The aging population in and of itself will also have a direct impact on specialties. Medical advances mean that once fatal diseases are now treated as chronic conditions. This is great news for patients, but at the same time, specialties such as geriatrics, oncology, and endocrinology (which handles diabetic patients), are becoming more important—and more thinly spread—among the population. A 2007 study conducted for the American Society of Clinical Oncology (ASCO) by the AAMC’s Center for Workforce Studies found that demand for oncology services is expected to rise 48 percent between 2005 and 2020. During the same period, the supply of oncologist services is expected to grow only by 14 percent, translating to a shortage of between 2,550 and 4,080 oncologists.
“One of the big diseases that stands out is cancer,” Grover said. “Older adults are much more likely to get cancer than younger people, increasing demand for oncologists, surgeons, and postoperative cancer care.”
Another severe shortage lies in the relatively small field of dermatology. According to a recent study that analyzed data from the American Medical Association Masterfile of doctors, only 3.5 dermatologists currently are available for every 100,000 Americans. Lead study author Jack Resneck, Jr., M.D., associate professor of dermatology at the University of California, San Francisco, School of Medicine and chair of government affairs for the American Academy of Dermatology (AAD), said the shortage is caused largely by the cap on the number of residency training slots supported by Medicare funding; since 1970, the number of dermatology residencies has hovered at around 300 per year. According to AAD figures, as of September 2009, there were 9,179 practicing dermatologists in the United States. Patient wait times average about 34 days for new patients, and in some cases can run as long as three months.
“It’s an unquenchable thirst in a lot of ways,” Resneck said. “Long wait times are common. You never feel caught up. It’s frustrating. We try to triage patients who need to get in sooner, but we spend a lot of our day dealing with phone calls from people who feel their problems are urgent. And for dermatologists who want to retire or add another physician to their practice, it’s a challenging environment. About a third of dermatologists are looking to hire an associate in their practice at any given time.”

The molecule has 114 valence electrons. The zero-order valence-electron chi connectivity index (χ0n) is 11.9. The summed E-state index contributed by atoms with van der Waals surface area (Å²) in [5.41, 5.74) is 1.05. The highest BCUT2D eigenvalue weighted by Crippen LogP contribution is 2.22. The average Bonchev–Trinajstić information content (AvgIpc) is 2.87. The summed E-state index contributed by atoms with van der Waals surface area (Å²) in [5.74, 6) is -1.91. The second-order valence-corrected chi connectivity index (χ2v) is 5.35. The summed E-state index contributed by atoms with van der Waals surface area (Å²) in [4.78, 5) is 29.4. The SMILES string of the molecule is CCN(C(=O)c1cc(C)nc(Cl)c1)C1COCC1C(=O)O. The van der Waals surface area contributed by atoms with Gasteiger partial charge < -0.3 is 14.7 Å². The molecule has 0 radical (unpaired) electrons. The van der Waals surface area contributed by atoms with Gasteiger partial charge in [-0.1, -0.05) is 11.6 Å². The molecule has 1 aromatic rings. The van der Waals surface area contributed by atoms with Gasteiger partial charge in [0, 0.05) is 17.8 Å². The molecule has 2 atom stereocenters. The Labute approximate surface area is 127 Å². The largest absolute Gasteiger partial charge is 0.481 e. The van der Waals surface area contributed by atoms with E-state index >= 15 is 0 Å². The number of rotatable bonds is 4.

Dermatology practices are trying telemedicine to work in remote areas, and are testing different pilot programs designed to fund new residency slots without Medicare support, as well as “hybrid” residency programs that partner teaching hospitals and health systems with programs in underserved areas.
In general surgery, sea changes in training models are a major reason for the shortage. Anthony G. Charles, M.D., M.P.H., an assistant professor in the department of surgery at the University of North Carolina at Chapel Hill School of Medicine, said the issue is only getting worse. “We have a problem,” Charles said. “Over the past 25 or 30 years, the number of surgeons has been pretty static as the population increases. If you get in a car crash, your primary care doctor will be a surgeon. So we can’t ignore this.” Charles said residency programs need to be created or expanded to address the shortage, but added that expansion alone would not be enough. “The traditional role was that everyone trained in general surgery and then broke off into subspecialties,” Charles said. “But now, early subspecialization exists in some areas, such as plastic surgery and vascular surgery. Good, oldfashioned general surgery now does not exist as much.
The surgeon who can deliver a breadth of care essentially is no more.” Specifically, the phenomenon known as progressive specialization, in which surgeons bypass general surgery training and enter fellowships in subspecialities like laproscopy, oncology, and trauma, is steering physicians away from general surgery, Charles said. Charles proposes shorter training periods for general surgery, as well as more streamlined and standardized expectations for what general surgeons will learn. “Training a general surgeon currently takes five years. Early and progressive specialization are here to stay,” Charles said. “We could reduce the length of training from five years to four, knowing people will subspecialize.